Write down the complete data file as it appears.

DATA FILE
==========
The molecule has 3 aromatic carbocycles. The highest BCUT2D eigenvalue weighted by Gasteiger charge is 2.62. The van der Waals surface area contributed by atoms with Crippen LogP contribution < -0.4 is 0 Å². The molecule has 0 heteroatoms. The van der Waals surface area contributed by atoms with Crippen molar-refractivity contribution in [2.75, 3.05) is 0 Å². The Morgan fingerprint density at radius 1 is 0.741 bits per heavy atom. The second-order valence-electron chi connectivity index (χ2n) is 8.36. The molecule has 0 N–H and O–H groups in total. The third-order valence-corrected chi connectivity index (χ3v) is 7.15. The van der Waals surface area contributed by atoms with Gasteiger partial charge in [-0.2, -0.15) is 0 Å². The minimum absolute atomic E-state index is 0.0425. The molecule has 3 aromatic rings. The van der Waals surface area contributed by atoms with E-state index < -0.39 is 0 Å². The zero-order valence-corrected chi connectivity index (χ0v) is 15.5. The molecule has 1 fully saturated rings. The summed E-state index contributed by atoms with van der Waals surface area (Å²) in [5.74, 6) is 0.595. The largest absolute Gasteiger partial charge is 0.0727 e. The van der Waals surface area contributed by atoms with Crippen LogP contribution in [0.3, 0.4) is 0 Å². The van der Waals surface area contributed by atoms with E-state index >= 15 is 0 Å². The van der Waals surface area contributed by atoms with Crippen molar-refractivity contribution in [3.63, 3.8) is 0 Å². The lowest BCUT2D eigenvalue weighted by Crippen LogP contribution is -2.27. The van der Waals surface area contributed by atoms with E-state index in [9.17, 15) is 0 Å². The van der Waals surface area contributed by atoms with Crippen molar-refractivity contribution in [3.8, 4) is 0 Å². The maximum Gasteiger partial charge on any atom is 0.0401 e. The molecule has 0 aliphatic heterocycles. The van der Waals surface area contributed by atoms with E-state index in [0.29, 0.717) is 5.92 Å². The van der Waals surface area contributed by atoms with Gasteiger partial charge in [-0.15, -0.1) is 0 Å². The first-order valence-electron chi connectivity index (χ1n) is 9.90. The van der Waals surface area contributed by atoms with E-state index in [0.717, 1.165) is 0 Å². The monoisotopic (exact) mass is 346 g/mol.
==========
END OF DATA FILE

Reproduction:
The molecule has 3 aromatic carbocycles. The highest BCUT2D eigenvalue weighted by Gasteiger charge is 2.62. The van der Waals surface area contributed by atoms with Crippen LogP contribution < -0.4 is 0 Å². The molecule has 0 heteroatoms. The van der Waals surface area contributed by atoms with Crippen molar-refractivity contribution in [2.75, 3.05) is 0 Å². The Morgan fingerprint density at radius 1 is 0.741 bits per heavy atom. The second-order valence-electron chi connectivity index (χ2n) is 8.36. The molecule has 0 N–H and O–H groups in total. The third-order valence-corrected chi connectivity index (χ3v) is 7.15. The van der Waals surface area contributed by atoms with Gasteiger partial charge in [-0.2, -0.15) is 0 Å². The minimum absolute atomic E-state index is 0.0425. The molecule has 3 aromatic rings. The van der Waals surface area contributed by atoms with E-state index < -0.39 is 0 Å². The zero-order valence-corrected chi connectivity index (χ0v) is 15.5. The molecule has 1 fully saturated rings. The summed E-state index contributed by atoms with van der Waals surface area (Å²) in [5.74, 6) is 0.595. The largest absolute Gasteiger partial charge is 0.0727 e. The van der Waals surface area contributed by atoms with Crippen LogP contribution in [0.3, 0.4) is 0 Å². The van der Waals surface area contributed by atoms with E-state index >= 15 is 0 Å². The van der Waals surface area contributed by atoms with Crippen molar-refractivity contribution in [3.63, 3.8) is 0 Å². The lowest BCUT2D eigenvalue weighted by Crippen LogP contribution is -2.27. The van der Waals surface area contributed by atoms with E-state index in [9.17, 15) is 0 Å². The van der Waals surface area contributed by atoms with Crippen molar-refractivity contribution in [3.8, 4) is 0 Å². The maximum Gasteiger partial charge on any atom is 0.0401 e. The molecule has 0 aliphatic heterocycles. The van der Waals surface area contributed by atoms with E-state index in [0.29, 0.717) is 5.92 Å². The van der Waals surface area contributed by atoms with Gasteiger partial charge in [-0.15, -0.1) is 0 Å². The first-order valence-electron chi connectivity index (χ1n) is 9.90. The van der Waals surface area contributed by atoms with E-state index in [0.717, 1.165) is 0 Å². The monoisotopic (exact) mass is 346 g/mol.